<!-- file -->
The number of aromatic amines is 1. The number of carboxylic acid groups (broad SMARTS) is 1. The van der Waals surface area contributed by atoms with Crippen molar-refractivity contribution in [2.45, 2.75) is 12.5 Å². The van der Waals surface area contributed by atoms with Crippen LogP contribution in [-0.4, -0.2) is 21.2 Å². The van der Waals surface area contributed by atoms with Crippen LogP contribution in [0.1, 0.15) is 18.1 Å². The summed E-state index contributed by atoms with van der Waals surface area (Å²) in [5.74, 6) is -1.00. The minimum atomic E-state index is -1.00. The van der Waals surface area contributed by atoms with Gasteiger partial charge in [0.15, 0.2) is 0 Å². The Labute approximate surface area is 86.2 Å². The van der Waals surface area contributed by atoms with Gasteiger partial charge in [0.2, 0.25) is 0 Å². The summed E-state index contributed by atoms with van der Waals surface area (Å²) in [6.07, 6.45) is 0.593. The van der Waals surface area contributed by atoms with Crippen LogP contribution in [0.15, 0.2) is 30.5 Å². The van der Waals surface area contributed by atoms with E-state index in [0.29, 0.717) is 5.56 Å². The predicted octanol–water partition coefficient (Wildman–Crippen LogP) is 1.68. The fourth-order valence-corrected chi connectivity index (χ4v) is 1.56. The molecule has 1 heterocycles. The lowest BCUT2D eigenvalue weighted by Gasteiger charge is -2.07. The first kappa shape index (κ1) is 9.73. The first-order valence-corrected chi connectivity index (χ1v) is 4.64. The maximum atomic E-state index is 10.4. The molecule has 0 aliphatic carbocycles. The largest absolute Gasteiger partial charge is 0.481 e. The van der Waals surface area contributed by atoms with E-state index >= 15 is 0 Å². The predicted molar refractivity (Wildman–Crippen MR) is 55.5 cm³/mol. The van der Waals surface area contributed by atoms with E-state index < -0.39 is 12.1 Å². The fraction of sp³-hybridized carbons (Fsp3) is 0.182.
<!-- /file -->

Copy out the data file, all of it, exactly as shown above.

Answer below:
The number of aromatic amines is 1. The number of carboxylic acid groups (broad SMARTS) is 1. The van der Waals surface area contributed by atoms with Crippen molar-refractivity contribution in [2.45, 2.75) is 12.5 Å². The van der Waals surface area contributed by atoms with Crippen LogP contribution in [-0.4, -0.2) is 21.2 Å². The van der Waals surface area contributed by atoms with Crippen LogP contribution in [0.1, 0.15) is 18.1 Å². The summed E-state index contributed by atoms with van der Waals surface area (Å²) in [5.74, 6) is -1.00. The minimum atomic E-state index is -1.00. The van der Waals surface area contributed by atoms with Gasteiger partial charge in [0.15, 0.2) is 0 Å². The Labute approximate surface area is 86.2 Å². The van der Waals surface area contributed by atoms with Gasteiger partial charge in [0.2, 0.25) is 0 Å². The summed E-state index contributed by atoms with van der Waals surface area (Å²) in [6.07, 6.45) is 0.593. The van der Waals surface area contributed by atoms with Crippen LogP contribution in [0.15, 0.2) is 30.5 Å². The van der Waals surface area contributed by atoms with E-state index in [0.29, 0.717) is 5.56 Å². The predicted octanol–water partition coefficient (Wildman–Crippen LogP) is 1.68. The fourth-order valence-corrected chi connectivity index (χ4v) is 1.56. The molecule has 1 heterocycles. The lowest BCUT2D eigenvalue weighted by Gasteiger charge is -2.07. The first kappa shape index (κ1) is 9.73. The first-order valence-corrected chi connectivity index (χ1v) is 4.64. The maximum atomic E-state index is 10.4. The molecule has 0 aliphatic carbocycles. The largest absolute Gasteiger partial charge is 0.481 e. The van der Waals surface area contributed by atoms with E-state index >= 15 is 0 Å². The predicted molar refractivity (Wildman–Crippen MR) is 55.5 cm³/mol. The van der Waals surface area contributed by atoms with E-state index < -0.39 is 12.1 Å². The fraction of sp³-hybridized carbons (Fsp3) is 0.182.